Pastor known as 'Asian Schindler' risks life to rescue thousands of cybersex slaves in China
A number of North Korean women trafficked to work in China's multimillion-dollar sex trade have found freedom and healing thanks to the efforts of a South Korean pastor known as the “Asian Schindler.”
In an interview with CNN, a North Korea defector named “Lee” shared how, for five years, she was imprisoned with a handful of other girls in a tiny apartment in northeast China, after the broker she trusted to plan her escape sold her to a cybersex operator for 30,000 yuan (about $4,500).
"When I found out, I felt so humiliated," she told CNN. "I started crying and asked to leave, but the boss said he had paid a lot of money for me and I now had a debt toward him."
For years, Lee was forced to perform various sex acts in a chatroom and was only permitted to leave the tiny apartment once every six months. Her captor, a South Korean man, kept all the girls' money and physically abused them if they dared to ask for compensation.
In 2015, Lee tried to escape by climbing out of a window and down a metal drain, but she fell and hurt her back and leg, leaving her with a permanent limp.
“I felt like dying 1,000 times, but I couldn't even kill myself as the boss was always watching us,” she said. “During those outings, he would always stay right next to us, so we never got to talk to anyone.”
But in 2018, everything changed.
"One of my customers realized I was North Korean and was being held captive," said Lee. "He bought a laptop and let me take control of the screen remotely so I could send messages without my boss noticing," Lee said.
The man also gave her the phone number of Chun Ki-Won, a South Korean businessman-turned-pastor who has rescued hundreds of trafficked victims from North Korea over the last few decades.
Chun has been nicknamed the “Asian Schindler” in Korean media for his efforts, after Oskar Schindler, the German industrialist and Nazi Party member who saved the lives of 1,200 Jews.
In September 2018, Lee contacted Chun on KakaoTalk, a Korean messaging service and wrote, "Hi, I want to go to South Korea. Can you help me?"
Over the following weeks, Lee explained to the pastor how she had ended up in a cybersex chatroom and revealed her apartment's layout and her boss' comings and goings.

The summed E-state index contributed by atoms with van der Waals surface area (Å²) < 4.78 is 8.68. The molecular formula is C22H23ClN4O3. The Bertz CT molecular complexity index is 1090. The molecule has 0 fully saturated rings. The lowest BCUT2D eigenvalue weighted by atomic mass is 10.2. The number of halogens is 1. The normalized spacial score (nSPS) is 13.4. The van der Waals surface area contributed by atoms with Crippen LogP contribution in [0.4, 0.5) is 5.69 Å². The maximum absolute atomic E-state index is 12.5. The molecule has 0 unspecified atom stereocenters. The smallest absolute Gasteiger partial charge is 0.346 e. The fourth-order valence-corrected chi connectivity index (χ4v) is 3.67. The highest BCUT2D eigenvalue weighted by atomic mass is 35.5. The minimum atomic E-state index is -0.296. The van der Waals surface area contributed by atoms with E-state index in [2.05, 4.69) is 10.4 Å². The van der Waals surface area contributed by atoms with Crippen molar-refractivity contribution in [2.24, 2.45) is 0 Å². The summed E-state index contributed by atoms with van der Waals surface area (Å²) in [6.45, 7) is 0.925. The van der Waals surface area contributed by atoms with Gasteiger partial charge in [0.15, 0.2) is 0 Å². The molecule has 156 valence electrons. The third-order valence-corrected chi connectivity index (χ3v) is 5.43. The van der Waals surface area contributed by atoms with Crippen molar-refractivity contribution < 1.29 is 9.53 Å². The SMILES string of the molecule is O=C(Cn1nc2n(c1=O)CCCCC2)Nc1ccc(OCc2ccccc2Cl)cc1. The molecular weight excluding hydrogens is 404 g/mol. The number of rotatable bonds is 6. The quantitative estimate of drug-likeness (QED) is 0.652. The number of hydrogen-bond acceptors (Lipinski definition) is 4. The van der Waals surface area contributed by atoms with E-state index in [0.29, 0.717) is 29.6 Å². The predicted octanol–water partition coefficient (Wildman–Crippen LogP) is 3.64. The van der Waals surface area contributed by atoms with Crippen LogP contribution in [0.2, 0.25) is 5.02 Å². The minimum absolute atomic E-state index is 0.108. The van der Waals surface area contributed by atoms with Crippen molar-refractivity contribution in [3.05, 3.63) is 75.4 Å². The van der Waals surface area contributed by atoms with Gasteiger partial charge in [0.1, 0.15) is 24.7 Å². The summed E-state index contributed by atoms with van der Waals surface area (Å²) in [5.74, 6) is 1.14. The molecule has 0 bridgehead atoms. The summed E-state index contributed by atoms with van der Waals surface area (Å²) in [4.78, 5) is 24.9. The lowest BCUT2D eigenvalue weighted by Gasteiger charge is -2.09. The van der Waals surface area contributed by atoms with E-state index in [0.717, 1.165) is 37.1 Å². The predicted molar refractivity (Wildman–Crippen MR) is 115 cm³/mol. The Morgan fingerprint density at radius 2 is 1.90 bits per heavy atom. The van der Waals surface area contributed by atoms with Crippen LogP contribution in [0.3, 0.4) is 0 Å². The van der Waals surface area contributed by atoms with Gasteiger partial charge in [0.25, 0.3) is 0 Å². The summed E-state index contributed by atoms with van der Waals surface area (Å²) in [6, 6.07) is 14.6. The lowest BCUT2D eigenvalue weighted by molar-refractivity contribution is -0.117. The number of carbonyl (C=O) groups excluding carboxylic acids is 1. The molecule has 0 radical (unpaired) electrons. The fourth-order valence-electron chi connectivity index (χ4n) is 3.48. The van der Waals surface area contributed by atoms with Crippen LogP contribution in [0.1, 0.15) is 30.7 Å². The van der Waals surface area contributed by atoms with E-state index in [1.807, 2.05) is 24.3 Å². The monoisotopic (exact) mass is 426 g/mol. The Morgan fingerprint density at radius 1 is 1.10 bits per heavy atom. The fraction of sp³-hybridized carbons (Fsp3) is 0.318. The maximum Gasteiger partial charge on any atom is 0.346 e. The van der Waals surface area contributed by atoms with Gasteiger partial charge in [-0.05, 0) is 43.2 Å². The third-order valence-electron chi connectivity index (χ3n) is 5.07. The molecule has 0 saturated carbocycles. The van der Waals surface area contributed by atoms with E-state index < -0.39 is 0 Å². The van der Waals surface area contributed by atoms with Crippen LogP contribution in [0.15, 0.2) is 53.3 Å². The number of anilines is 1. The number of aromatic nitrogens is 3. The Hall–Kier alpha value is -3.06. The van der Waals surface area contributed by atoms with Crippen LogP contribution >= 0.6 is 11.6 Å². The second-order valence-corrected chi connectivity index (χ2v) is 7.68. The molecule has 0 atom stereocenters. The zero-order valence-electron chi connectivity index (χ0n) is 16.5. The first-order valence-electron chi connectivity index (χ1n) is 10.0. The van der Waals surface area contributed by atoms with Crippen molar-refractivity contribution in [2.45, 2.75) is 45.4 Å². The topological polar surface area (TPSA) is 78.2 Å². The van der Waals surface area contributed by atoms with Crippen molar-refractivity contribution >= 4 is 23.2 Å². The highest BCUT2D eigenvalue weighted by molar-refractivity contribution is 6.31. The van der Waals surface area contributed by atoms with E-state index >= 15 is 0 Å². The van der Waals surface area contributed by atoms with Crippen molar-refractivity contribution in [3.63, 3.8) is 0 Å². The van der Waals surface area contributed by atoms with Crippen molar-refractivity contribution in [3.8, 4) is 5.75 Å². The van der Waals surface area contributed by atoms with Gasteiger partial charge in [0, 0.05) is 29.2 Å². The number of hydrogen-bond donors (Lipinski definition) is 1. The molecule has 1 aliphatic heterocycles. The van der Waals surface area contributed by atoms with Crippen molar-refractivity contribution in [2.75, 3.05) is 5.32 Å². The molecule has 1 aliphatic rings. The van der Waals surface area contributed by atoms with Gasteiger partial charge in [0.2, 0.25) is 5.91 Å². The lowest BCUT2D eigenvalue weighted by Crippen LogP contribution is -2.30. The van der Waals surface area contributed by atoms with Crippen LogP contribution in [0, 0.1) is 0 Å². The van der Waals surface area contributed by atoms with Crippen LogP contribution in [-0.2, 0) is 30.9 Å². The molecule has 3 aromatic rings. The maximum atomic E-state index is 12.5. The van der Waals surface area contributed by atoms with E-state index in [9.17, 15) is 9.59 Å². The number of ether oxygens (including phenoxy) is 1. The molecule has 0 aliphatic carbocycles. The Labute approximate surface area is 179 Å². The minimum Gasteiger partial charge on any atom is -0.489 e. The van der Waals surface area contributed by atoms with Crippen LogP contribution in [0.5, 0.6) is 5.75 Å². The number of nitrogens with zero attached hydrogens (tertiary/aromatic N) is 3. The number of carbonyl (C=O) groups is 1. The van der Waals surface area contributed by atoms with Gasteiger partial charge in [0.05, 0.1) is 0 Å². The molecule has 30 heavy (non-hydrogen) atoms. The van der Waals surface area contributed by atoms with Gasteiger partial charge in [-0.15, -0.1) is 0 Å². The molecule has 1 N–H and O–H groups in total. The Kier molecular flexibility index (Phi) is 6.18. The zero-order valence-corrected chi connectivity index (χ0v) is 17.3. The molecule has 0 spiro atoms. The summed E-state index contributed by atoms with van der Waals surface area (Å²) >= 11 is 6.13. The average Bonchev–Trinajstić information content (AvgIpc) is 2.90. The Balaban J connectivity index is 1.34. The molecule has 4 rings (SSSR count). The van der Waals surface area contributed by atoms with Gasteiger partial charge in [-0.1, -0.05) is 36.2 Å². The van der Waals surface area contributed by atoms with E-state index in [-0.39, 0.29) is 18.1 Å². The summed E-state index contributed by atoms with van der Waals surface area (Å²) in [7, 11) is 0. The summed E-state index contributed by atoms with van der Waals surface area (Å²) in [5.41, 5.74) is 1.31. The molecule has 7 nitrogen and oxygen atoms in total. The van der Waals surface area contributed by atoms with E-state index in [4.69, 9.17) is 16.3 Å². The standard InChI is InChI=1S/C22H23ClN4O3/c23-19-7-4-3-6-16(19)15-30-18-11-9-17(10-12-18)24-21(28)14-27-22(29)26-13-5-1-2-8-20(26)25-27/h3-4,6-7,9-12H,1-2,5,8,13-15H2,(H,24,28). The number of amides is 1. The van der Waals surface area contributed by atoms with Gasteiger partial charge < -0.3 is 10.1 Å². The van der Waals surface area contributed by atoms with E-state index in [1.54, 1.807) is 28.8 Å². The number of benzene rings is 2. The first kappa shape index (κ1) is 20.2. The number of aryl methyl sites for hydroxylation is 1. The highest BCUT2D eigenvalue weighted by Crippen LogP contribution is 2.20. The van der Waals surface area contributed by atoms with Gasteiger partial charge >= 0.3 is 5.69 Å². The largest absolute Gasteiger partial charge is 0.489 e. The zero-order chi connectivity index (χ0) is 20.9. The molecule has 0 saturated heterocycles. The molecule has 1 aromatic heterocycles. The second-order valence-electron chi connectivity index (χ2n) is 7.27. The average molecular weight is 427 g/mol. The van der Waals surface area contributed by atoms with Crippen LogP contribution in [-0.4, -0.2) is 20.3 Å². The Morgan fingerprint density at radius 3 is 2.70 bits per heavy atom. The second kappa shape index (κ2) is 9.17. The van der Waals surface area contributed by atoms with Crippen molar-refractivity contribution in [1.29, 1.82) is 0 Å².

During their webchat, he reportedly told Lee: “Don't worry, we are going to rescue you.” Lee typed back as she began to cry: “Thank you. I'm afraid.”
In October last year, Chun dispatched a team to Yanji to extract Lee and another girl named Kwang. The two women were lowered from the fourth-floor apartment window using bedsheets tied together. Within minutes, they found themselves traveling to South Korea in a car.
After traveling for five days to south China, the women were smuggled into a neighboring country, eventually seeking asylum at the South Korean Embassy.
Upon arrival in South Korea, the pair spent several months at a processing center where they learned how to navigate common practices like taking the subway, getting cash from an ATM and buying groceries in a supermarket. Then, they were provided with a South Korean passport, a subsidized apartment, and the right to enroll at a university for free.
Today, Lee hopes to become a teacher, while Kwang, who left school at 12, wants to graduate.
"I never really had the luxury of wondering what to do with my life," she said.
While the exact number of North Korean defectors who are forced into human trafficking in China and other Asian nations is unclear, experts say an increasing number of women are leaving the North to defect to South Korea.
South Korea says it has welcomed more than 32,000 defectors since 1998. Last year alone, the country received 1,137 defectors — and a staggering 85% of them were women.
Previously, Chun told NBC News that about 99% of defectors to China enter the country via human trafficking.
"Because there's high demand for women in China, people in China will pay border patrol to bring women over," he said. "The North Koreans know that they're being sold when they escape, so they naturally fall into human trafficking."
Chun’s Christian aid organization, Durihana — Korean for “two become one”— has helped over 1,000 defectors reach Seoul since 1999. The group's mission is to unite North and South Korea using the Gospel.
The organization’s website notes that Chun launched Durihana after stumbling upon the body of a North Korean woman who froze to death while trying to escape her country by crossing the river comprising the border between North Korea and China.
Upon seeing this, Chun left a lucrative business career, went to seminary and became a pastor, dedicating his life to proclaiming the grace of God to the North Korean people.
In 2001, Chun was arrested in China at the China-Mongolia border while helping a group of North Korean defectors escape. He was held in a Chinese prison for nine months and finally released in August 2002.
Today, the rescues are more dangerous than ever, the pastor said, especially with the advancement of technology. Additionally, North Korean dictator Kim Jong Un has labeled Chun a "cancer who should be eradicated."
"North Korea announces that they'll kill me once or twice a year," he told NBC News. "China is emphatic about wanting to capture me."
But despite the risks, Chun said he will continue to help rescue North Koreans from the “physical and spiritual kingdom of darkness under which they live; to proclaim to the North Korean people the redemption that is in Christ Jesus, and to compassionately serve and strengthen them as they rebuild their lives … no matter what the cost.”